There are many more archetypes that I would love to discuss, but I do not want to leave out the other areas of the film.
The male-female dynamic
Much could be learned from the delicious tension between Diana and Capt. Steve. In his seemingly awkward and female-shy personality, he has proven to be a gentleman of his time, albeit the nude scene, which he clearly did not take as an opportunity to seduce an obvious virgin in an almost-lesbian island lacking in men.
If more men would recognize how women are indeed strong and wise, perhaps they would shield them from more bullets, to save more lives. Male-female collaborations need to be done with more courage and harmony, eliminating the need for male chivalry to dominate. Chris Pine did justice to what a true officer and gentleman ought to be. He had the right facial expressions to show the awkwardness of the situation. The nervous stammering was faithful to the natural context of a true, bleeding human beholding a magnificent female presence.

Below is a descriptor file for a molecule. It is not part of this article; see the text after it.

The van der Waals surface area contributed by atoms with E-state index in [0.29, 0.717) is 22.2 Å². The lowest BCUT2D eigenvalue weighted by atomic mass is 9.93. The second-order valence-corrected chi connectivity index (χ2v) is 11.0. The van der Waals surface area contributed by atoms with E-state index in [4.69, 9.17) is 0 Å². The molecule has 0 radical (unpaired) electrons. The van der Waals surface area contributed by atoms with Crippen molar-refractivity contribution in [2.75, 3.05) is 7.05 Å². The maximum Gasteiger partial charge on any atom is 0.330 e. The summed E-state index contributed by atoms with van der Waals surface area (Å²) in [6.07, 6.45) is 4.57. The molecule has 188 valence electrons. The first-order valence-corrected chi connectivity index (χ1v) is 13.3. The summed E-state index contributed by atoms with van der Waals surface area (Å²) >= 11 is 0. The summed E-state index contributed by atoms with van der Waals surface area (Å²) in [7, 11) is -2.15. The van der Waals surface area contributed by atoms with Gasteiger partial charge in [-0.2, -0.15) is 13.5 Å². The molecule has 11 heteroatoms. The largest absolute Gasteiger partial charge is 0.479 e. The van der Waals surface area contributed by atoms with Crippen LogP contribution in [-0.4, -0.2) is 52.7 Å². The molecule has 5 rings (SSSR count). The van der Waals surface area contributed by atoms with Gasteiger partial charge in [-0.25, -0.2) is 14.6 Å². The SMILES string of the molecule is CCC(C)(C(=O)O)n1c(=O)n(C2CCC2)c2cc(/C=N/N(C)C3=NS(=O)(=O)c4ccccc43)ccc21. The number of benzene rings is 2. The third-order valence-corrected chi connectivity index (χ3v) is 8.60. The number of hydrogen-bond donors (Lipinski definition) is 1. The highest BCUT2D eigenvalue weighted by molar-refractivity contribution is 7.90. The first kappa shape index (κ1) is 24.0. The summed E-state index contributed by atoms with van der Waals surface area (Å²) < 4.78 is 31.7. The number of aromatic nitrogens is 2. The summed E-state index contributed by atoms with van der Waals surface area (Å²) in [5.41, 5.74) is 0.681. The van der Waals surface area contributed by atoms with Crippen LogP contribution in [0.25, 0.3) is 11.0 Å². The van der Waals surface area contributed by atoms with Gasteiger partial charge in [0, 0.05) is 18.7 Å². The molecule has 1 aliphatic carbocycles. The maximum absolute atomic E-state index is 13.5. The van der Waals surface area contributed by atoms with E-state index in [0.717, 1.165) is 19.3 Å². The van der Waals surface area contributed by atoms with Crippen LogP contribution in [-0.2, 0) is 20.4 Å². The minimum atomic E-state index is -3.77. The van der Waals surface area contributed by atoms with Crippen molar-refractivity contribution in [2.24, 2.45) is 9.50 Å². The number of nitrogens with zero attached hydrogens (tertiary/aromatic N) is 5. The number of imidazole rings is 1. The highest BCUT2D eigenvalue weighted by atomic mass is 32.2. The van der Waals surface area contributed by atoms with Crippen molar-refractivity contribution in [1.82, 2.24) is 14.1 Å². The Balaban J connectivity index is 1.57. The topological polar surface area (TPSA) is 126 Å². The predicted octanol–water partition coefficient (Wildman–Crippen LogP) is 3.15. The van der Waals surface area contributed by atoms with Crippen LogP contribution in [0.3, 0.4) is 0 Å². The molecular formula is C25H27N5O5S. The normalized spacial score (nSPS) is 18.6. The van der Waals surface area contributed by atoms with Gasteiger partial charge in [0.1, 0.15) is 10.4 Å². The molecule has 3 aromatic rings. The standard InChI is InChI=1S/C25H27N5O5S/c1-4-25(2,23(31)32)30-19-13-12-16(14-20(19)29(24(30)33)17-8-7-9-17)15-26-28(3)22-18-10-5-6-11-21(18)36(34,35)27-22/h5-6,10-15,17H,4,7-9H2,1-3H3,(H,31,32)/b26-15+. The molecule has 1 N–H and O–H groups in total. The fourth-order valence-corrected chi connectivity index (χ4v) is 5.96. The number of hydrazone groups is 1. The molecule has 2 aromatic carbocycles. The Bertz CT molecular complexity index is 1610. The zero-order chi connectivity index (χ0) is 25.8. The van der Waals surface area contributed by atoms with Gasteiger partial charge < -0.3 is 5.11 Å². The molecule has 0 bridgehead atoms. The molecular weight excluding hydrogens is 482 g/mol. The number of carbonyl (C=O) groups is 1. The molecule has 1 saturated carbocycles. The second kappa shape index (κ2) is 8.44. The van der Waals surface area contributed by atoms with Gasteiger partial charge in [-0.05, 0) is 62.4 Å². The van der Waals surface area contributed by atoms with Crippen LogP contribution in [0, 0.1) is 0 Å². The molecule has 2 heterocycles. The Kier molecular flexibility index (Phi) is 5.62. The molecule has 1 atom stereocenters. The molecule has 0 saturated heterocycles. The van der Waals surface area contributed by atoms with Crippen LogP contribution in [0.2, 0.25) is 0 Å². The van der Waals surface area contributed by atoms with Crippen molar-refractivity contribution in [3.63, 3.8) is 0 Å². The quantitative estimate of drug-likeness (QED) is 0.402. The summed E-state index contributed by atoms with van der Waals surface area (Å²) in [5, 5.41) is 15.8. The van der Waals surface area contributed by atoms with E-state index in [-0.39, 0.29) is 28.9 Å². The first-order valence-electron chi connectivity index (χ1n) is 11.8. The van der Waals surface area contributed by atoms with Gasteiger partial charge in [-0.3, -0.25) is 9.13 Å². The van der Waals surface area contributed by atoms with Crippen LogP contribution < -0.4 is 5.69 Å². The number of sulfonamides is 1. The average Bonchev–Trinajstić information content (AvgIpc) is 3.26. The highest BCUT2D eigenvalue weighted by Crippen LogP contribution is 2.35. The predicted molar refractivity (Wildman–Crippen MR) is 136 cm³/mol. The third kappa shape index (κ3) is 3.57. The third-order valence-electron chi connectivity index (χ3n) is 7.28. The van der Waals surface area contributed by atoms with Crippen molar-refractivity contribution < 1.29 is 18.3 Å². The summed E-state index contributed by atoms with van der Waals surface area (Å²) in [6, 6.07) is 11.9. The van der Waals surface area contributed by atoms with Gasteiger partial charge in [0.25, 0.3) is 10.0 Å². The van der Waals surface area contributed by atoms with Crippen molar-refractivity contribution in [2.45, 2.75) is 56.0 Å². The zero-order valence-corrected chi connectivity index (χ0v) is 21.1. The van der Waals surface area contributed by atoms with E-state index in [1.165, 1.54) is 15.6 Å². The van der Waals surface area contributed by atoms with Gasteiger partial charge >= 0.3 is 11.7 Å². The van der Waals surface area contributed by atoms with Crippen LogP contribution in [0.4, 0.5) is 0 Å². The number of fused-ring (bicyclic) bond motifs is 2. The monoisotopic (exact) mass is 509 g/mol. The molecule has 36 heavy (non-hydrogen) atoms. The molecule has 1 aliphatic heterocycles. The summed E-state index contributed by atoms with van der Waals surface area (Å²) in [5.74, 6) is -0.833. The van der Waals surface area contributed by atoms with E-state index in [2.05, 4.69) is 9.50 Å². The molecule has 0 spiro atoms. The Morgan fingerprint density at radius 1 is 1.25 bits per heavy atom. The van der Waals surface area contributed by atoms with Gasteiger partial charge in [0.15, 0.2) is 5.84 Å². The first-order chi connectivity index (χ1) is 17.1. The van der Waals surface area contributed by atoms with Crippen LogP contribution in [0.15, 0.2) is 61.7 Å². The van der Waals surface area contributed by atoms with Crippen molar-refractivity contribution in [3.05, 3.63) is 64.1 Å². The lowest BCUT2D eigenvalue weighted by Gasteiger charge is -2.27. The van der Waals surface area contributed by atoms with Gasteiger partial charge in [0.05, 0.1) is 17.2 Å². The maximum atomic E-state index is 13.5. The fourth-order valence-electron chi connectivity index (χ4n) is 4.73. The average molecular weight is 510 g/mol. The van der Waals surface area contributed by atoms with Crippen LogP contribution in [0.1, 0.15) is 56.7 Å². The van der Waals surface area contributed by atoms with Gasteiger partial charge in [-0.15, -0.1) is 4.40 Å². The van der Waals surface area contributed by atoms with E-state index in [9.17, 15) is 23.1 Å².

He never suppressed Diana’s powers, nor did he destroy her for being powerful, because he understood that she was simply who she was. There was no stopping her and why should he, when they were both fighting the same cause? A good man is wise enough to know that he can work with her not only because of her power, but because of who she is. Sounds like the makings of an ideal marriage, if you ask me.
The subtleties of spirituality